Thanks to our Metro station fairy godmother (see VacAsian Day Twenty Five), we had tickets for a Yomiuri Giants baseball game at the Tokyo Dome tonight, so we plotted our route on the Metro map and headed out in the late afternoon for the 6 PM game. The Yomiuri Giants may be best described as the New York Yankees of Japan: there are other professional teams in Japan, perhaps even better teams, but the Giants are by far the most popular. The Tokyo Dome is surrounded by Tokyo Dome City, an entertainment complex with shops, restaurants, clubs and bars, and an amusement park with a roller coaster and Ferris wheel. The Tokyo Dome itself is older, so it's no longer state of the art, but it remains the largest venue of its type in Japan.

Beyond the game on the field, the Japanese professional baseball experience is entirely different from its American counterpart. The stands are very clearly divided between fans of the home team and the visitors, as if the Tokyo Dome was a giant high school football stadium. Along those same lines, each team had cheerleaders and a "pep band" that played fight songs with which the fans sang along very loudly. The fans also chanted in unison, but what they said was lost on us. (We were two of maybe 100 Westerners in the entire 43,000 seat venue.) The time between half-innings was limited to 2 1/2 minutes, which was visibly counted down on the Jumbotron. There was no 7th Inning Stretch, no "Take Me Out To The Ballgame," and no Cracker Jacks. There were, however, hot dogs, pretzels, and Cokes.

There was also an amazing ice cream treat that we've not seen in the States, but for which we're thinking about becoming the exclusive US importers. Imagine two flat bowls made of the same edible styrofoam-like material from which cake cones are made. Then imagine you fill each bowl to the brim with ice cream. Finally, take one bowl and place it upside down on top of the other, merging the ice cream together, and seal the edges of the edible bowls, creating a hermetically-sealed ice cream sandwich that won't melt all over your hands or fingers. After we saw the people in front of us buy and devour one, we literally tracked the salesgirl all over the stadium, waiting for her to come back so we could each get one. And when we did....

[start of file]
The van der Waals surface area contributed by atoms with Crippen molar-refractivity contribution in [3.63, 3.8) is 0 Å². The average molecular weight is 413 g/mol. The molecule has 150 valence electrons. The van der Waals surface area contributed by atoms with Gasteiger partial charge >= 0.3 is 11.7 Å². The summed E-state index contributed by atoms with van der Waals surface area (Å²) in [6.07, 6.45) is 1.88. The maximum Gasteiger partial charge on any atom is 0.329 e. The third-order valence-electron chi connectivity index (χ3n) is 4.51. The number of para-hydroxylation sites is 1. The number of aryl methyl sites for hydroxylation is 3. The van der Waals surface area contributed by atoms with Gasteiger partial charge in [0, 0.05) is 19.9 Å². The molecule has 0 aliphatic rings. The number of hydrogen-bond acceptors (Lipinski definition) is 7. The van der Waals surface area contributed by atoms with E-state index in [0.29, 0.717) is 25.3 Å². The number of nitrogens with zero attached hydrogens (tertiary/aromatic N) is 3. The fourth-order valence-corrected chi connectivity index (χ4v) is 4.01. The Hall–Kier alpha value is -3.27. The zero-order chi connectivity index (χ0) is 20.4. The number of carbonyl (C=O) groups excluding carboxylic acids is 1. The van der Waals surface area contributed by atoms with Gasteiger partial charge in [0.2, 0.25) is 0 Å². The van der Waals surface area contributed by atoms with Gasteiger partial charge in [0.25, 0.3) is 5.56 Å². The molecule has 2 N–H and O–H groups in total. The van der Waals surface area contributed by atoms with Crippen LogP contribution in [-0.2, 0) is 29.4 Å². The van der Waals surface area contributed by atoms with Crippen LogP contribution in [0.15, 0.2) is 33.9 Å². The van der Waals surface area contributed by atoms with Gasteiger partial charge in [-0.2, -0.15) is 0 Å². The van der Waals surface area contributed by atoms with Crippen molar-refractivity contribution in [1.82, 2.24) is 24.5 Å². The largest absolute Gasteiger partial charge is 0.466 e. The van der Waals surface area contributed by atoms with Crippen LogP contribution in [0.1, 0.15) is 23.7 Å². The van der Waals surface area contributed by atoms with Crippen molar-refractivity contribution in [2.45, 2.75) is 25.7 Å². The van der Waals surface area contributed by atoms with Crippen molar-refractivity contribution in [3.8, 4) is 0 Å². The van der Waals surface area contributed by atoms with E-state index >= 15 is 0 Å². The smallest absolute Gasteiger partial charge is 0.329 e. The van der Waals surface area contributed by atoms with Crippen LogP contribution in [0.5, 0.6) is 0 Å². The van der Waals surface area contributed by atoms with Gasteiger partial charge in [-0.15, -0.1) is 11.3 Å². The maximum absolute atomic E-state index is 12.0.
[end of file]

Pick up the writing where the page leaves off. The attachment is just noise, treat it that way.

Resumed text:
It's a shame this was not CAKE, and cannot therefore be rated on the HACS Scale, because it was one of the best desserts we have had on the entire VacAsian (and we've had our share)!

Final Score: Tohoku Rakuten Golden Eagles 1, Yomiuri Giants 6.

"... Root, root, root for the home team, if they don't win it's a shame, for it's one, two, three strikes, you're out, at the old ballgame!"

Monday, June 9, 2008

VacAsian Day Twenty Five (Tuesday, 27 May, Tokyo)

We "slept in" until 9 this morning and went down to the tasty, but sparse (relative to our other hotels) buffet breakfast in the lobby. After breakfast, we spent an hour or so pouring over our Tokyo books and e-mail advice from friends - by the way, thank you to everyone who offered us advice on the countries and cities we visited on the VacAsian (you know who you are!); we would not have had NEARLY as much fun without your input - trying to figure out how we wanted to first tackle Tokyo. True to form, we opted to head to the Ginza Shopping District to kick things off.

We each bought a day pass for the Tokyo Metro, which is phenomenally easy to use. There seem to be at least two trains that go within 3 blocks of anywhere and everywhere you want to go in Tokyo - words like "redundant" and "superfluous" come to mind - and Huey is convinced that a visually impaired person could wander into a Tokyo subway car unaided and eventually end up where he or she needs to be. It is virtually impossible to get lost, and, unlike Family Mart, there are plenty of signs that are not in Japanese characters to guide you no matter which language(s) you speak. In addition, the Metro stations connect to underground concourses that connect buildings and multiple stations and are filled with shops, restaurants, and other services, so that depending on where you are going and what you need, there's often no need to go above ground or leave the station.